Foolproof logic on why you should send me money

Marginal Revolution offers a compelling reason why you should donate to support a blog:

    Efficiency says that goods with zero marginal cost should have a zero price but without prices not only is the incentive to produce diminished but so is information about what to produce. (See Coase’s 1946 classic, The Marginal Cost Controversy, JSTOR). Donations allow prices to be set at MC while at the same time providing a (noisy) signal about where true economic value lies. In particular, Tyler and I know that we can appropriate more of our marginal product from professional work than we can from blogging yet it is conceivable that our marginal product is higher in blogging. Thus, to decide how much to invest in this venture we markup donations to get an estimate of our social value and we put positive weight on social welfare in our utility function.

Umm, yeah, that’s it.

But don’t worry, I won’t subject you either to reasoning like this or a request for funds!

About Gary Leff

Gary Leff is one of the foremost experts in the field of miles, points, and frequent business travel - a topic he has covered since 2002. Co-founder of frequent flyer community InsideFlyer.com, emcee of the Freddie Awards, and named one of the "World's Top Travel Experts" by Conde' Nast Traveler (2010-Present) Gary has been a guest on most major news media, profiled in several top print publications, and published broadly on the topic of consumer loyalty. More About Gary »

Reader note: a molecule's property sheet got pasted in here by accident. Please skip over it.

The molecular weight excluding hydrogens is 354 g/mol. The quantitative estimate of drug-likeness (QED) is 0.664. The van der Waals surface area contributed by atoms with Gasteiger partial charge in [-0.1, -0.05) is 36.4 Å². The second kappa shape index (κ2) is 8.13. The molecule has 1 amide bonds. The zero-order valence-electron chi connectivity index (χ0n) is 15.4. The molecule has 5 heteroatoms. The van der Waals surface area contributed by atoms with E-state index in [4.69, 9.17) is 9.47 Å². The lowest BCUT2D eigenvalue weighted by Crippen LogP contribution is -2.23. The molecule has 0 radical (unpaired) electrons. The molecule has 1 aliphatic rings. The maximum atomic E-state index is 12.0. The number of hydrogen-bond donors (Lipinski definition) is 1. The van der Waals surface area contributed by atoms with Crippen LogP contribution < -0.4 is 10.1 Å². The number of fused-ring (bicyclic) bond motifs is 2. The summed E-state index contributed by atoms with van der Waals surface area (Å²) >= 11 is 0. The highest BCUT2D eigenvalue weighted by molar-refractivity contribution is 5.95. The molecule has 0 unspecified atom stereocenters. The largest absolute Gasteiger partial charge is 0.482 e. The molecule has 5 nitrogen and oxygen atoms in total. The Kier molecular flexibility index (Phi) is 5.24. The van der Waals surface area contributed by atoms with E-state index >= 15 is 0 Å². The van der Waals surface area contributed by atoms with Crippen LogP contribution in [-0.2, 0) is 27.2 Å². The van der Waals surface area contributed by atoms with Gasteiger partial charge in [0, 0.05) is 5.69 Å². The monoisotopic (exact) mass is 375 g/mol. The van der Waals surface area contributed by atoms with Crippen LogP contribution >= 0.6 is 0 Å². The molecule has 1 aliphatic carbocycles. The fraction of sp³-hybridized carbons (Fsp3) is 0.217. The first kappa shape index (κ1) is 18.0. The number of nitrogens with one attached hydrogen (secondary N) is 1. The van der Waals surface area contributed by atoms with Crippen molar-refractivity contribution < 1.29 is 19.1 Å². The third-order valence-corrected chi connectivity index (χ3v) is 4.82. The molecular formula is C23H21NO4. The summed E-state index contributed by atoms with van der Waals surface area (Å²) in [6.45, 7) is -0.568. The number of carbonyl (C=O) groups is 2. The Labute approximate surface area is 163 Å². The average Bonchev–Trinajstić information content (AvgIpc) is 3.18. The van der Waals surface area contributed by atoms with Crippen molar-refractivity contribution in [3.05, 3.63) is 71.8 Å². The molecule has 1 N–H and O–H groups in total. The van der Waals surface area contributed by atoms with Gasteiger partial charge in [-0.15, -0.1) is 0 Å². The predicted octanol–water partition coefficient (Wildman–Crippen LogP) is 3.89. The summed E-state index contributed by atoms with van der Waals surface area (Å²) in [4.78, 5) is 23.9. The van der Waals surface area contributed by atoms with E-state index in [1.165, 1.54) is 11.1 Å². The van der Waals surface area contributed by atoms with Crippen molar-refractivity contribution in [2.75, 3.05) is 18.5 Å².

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Comments

  1. If there were a Nobel Prize in irony, Marginal Revolution might win it. One of the fundamental problems with right-wing libertarian economics is that there are all sorts of worthwhile and even necessary things (like national defense) that the market won’t pay for. Blogs are one, because of the free rider problem. Even if a few people act against their own self-interest by contributing to Mr. Marginal, there is no real connection between what they contribute and what the blog is worth to all readers. If you’re left-wing and honest, you can panhandle. If you’re right-wing and honest, you can switch to subscriptions. And if you’re right-wing and dishonest, you can mumble about utility functions.

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